Sunday, April 26, 2009

Auto (week 4) Math and I will NEVER be friends!

From early on in my education, about 4th grade, I had decided that Math and I would never be friends. My parents couldn’t understand why I was thriving in all other subjects that were more language oriented, since I didn’t speak much English, than in Math the subject which didn’t require as much language competence. I couldn’t quite understand either, perhaps I just wasn’t interested. For the most part, I was a good student which allowed me to slack off and still pass math with at least a C. Most of the math I learned was through memorization. My times tables, for example, were drilled into my head by my father who insisted that I memorize them, and I did. Fractions, where by far the most difficult part of Middle school and High school math, I just didn’t seem to find a reasonable excuse for wanting to be involved in the learning process of math, let alone fractions.
After high school I attended a Rio Hondo College in Whittier where I had to take a math placement test, which would decide whether or not I had to take a college math course. I tried studying a few nights before, but I knew I had no chance. About a week after the test my results arrived in the mail, I had scored so low that I would have to take three math courses before I could transfer to a university. My fist day of college “elementary math” came and being in a class full students all in the same math plane made me feel more optimistic about math. The instructor, whose name I don’t recall, was very nice and approachable. She had a very interesting way of making us learn mathematical formulas; she sang the formulas to "Pop! goes the weasel" or most commonly known as the “Jack in the Box” song. One of the formulas I could never seem to forget is the quadratic formula as she used to sing it:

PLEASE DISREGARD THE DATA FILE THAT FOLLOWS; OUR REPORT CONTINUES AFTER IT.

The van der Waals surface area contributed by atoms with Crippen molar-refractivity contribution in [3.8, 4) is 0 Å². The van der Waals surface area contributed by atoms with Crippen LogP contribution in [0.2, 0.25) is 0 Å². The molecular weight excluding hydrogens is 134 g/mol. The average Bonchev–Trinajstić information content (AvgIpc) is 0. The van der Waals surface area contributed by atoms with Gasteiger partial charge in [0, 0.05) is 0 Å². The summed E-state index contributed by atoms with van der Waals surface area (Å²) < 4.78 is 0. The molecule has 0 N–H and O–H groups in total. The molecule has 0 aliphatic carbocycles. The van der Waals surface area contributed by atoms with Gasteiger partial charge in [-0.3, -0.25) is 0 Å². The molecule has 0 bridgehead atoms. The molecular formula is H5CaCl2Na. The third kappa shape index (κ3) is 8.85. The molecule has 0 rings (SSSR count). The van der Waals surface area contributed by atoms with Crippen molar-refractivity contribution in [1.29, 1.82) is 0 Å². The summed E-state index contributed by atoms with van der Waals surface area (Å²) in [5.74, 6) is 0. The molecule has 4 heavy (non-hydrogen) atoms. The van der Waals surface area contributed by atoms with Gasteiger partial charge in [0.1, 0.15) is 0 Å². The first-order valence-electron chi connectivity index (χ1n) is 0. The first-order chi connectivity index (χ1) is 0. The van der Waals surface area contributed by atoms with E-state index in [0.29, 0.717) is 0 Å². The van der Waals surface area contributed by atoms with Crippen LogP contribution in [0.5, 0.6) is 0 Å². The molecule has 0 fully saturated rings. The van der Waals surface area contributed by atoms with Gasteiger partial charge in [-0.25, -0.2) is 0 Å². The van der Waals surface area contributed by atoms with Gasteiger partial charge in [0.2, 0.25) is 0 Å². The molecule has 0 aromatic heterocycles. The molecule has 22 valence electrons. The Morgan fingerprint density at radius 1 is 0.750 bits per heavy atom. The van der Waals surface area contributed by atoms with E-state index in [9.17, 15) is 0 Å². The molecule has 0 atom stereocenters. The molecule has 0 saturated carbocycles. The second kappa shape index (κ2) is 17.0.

“X is equal to negative B
Plus or minus the square root
Of B squared minus 4 (a)(c)
All over two A”
As I sit here and write the “lyrics” to the quadratic formula, I picture her clapping and singing to the beat of the song as if it was yesterday. Some of the students thought she was ridiculous, and initially I did too, but I grew to like her approach to those dreadful formulas. It was then where I started to see math differently. I then began to use this very same beat when it came to learning anything in all my other courses. Even today I find myself trying to implement the same approach to the kids I work with. If found that you can sing the process of meiosis to this beat or even when it comes to memorizing prepositions. I might look or sound crazy to them, but as long as one student can benefit from it then I consider my work well done.

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